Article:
A typical bike chain consists of roughly 650 individual parts, one of the most important, crucial parts of your bike. When it functions well, you are not aware of its existence, but when there is something wrong, you will notice the extra effort needed when riding, a loss of performance, and the noise.
Choosing the right chain for your bike is essential
There two things to consider; the pitch of a chain, and the width of the chain. The pitch is in 99% of cases is 1/2 inch, meaning the distance from chain rivet pin to chain rivet pin is nominally half an inch. The sprocket teeth on your bike are made to this standard too. The width of chains does vary depending on the number of gears a bike has and the unique features some manufacturers add to their gear systems.
Fixed Wheel \ Hub Gear Single speed chain
Single speed chain is designed for bikes with one sprocket on the crankset and one sprocket on the wheel. The width of the roller is nominally 1/8" wide (3.3mm). The single speed chain will measure approximately 9mm wide across the rivet. There are rear hubs with internal gears such as the very common Sturmey Archer three speed hub, these normally use the 1/8" chain. Some but not all fixed wheel bikes (Fixie bike) will use this size of chain.
Single speed 1/8" wide chains are not designed for the multiple rear cog gears found on bikes with derailleur gear systems.
Derailleur Gear chain
Derailleur gear systems may have up to three front chainrings and varying number of rear cog sets with 5, 6, 7, 8, 9, 10, 11, or even 12 sprockets. As the number of cogs on the rear hub increases, the spacing between cogs tends to be reduced. With derailleur equipped bicycles, the external width of the chain matters, because chains must not be too wide for the cogset or they will rub on the next larger sprocket, or too narrow that they might fall between two sprockets. Chains tend to get narrower as the number of rear cogs increases.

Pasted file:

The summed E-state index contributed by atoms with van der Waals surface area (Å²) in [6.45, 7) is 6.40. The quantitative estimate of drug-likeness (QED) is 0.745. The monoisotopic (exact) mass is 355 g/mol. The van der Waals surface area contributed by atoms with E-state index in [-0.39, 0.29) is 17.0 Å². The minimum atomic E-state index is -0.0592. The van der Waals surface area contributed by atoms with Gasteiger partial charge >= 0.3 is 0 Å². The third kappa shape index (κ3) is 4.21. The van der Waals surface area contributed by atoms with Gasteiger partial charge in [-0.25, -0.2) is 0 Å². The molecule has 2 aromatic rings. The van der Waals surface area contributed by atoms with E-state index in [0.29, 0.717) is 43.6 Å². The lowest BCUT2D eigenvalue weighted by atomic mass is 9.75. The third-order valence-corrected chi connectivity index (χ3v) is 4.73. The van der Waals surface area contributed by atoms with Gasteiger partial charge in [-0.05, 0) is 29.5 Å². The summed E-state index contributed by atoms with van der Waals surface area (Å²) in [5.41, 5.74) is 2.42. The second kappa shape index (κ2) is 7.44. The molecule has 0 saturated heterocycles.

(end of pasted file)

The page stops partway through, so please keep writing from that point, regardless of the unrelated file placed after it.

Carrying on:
For road use, inspect your chain at least once every month or every 250 kilometres (150 miles).
For off road use, inspect your chain at least once every 100 kilometres (60 miles).
Before re-connecting your chain, clean the chain ends inner bearings to make sure no dirt remains, then apply some grease inside and on the connector’s pins and connect the chain up ready for testing.
Finally test the chain by running and shifting up and down the the gears, make sure all gears function smoothly.
Alex Warwick Cycles.
Unit 2, Stockton Hall Farm
Tel 01788 521134
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